Posts Tagged ‘lung cancer’

Critical Illness Insurance Group Comments On Decline In Lung Cancer Rates

Friday, September 16th, 2011

New lung cancer cases declined among men in 35 states and among women in six states.

According to new research the decline represents the time period between 1999 and 2008. Among women, lung cancer incidence decreased nationwide between 2006 and 2008, after increasing steadily for decades. 

The decrease in lung cancer cases corresponds closely with smoking patterns across the nation according to the report issued by the Centers for Disease Control and Prevention. In the West, where smoking prevalence is lower among men and women than in other regions, lung cancer incidence is decreasing faster the CDC noted.  Studies show declines in lung cancer rates can be seen as soon as five years after smoking rates decline.

“The report revealed that states spending funds on effective tobacco control strategies are seeing larger reductions in smoking,” explains Jesse Slome, executive director of the American Association for Critical Illness Insurance, an industry trade group.  “The longer they invest, the greater the savings in smoking–related health care costs.”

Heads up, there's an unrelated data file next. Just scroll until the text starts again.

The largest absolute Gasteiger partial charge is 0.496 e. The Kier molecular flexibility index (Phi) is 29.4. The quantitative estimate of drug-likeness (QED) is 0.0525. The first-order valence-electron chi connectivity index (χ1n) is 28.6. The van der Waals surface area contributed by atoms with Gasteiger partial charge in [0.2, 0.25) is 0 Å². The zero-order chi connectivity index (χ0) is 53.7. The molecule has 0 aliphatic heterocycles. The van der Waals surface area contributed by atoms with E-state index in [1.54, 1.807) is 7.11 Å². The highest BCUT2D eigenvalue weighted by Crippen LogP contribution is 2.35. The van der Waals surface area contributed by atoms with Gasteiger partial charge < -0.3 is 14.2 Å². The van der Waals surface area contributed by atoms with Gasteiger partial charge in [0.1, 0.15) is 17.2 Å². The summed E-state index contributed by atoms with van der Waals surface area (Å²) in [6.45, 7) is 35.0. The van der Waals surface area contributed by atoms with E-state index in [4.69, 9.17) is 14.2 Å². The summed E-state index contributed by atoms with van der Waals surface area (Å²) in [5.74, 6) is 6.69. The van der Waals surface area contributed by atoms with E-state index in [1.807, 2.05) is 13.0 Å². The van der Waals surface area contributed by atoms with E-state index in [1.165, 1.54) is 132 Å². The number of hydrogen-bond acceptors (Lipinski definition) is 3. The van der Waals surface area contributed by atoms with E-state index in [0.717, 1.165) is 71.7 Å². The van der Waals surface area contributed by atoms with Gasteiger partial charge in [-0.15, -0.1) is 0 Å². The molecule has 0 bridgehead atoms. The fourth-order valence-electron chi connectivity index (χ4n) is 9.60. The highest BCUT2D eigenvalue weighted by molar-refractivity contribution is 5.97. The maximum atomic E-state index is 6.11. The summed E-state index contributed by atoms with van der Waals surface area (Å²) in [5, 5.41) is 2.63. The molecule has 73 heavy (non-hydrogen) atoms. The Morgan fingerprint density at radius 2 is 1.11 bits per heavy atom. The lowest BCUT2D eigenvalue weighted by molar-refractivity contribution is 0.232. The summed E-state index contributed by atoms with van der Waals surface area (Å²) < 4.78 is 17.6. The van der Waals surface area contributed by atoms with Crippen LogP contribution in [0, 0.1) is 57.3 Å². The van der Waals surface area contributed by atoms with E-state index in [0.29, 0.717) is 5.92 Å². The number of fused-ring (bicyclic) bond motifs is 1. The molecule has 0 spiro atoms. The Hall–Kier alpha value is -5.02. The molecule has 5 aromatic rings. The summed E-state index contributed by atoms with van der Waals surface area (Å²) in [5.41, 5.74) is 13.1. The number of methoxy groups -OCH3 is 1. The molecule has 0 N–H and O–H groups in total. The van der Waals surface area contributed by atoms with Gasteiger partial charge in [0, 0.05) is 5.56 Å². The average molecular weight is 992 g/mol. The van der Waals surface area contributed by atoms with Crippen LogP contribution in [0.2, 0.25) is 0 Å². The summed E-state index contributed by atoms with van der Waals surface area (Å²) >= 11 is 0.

“Although lung cancer among men and women has decreased over the past few years,” said CDC Director Thomas R. Frieden, M.D., M.P.H. “too many people continue to get sick and die from lung cancers, most of which are caused by smoking.  The more we invest in proven tobacco control efforts, the fewer people will die from lung cancer.” 

Lung cancer is the most commonly diagnosed cancer, and the leading cause of cancer death in the United States. Cigarette smoking and exposure to secondhand smoke cause most lung cancer deaths in the United States.

“Smokers pay significantly more for critical illness insurance because they are at far greater risk of getting cancer,” according to Slome.  “But, without this protection many families will face bankruptcy as a result of uncovered medical and health expenses as well as lost wages while they undergo treatment.” 

From 1999 to 2008 lung cancer rates among men decreased in 35 states and remained stable in nine states.   States with the lowest lung cancer incidence among men were clustered in the West.

After increasing for years, lung cancer rates among women decreased nationwide between 2006 and 2008.

Lung cancer rates decreased between 1999 and 2008 among women in California, Florida, Nevada, Oregon, Texas, and Washington. 

Lung cancer rates among women remained stable in 24 states, and increased slightly in 14 states (change could not be assessed in six states and the District of Columbia).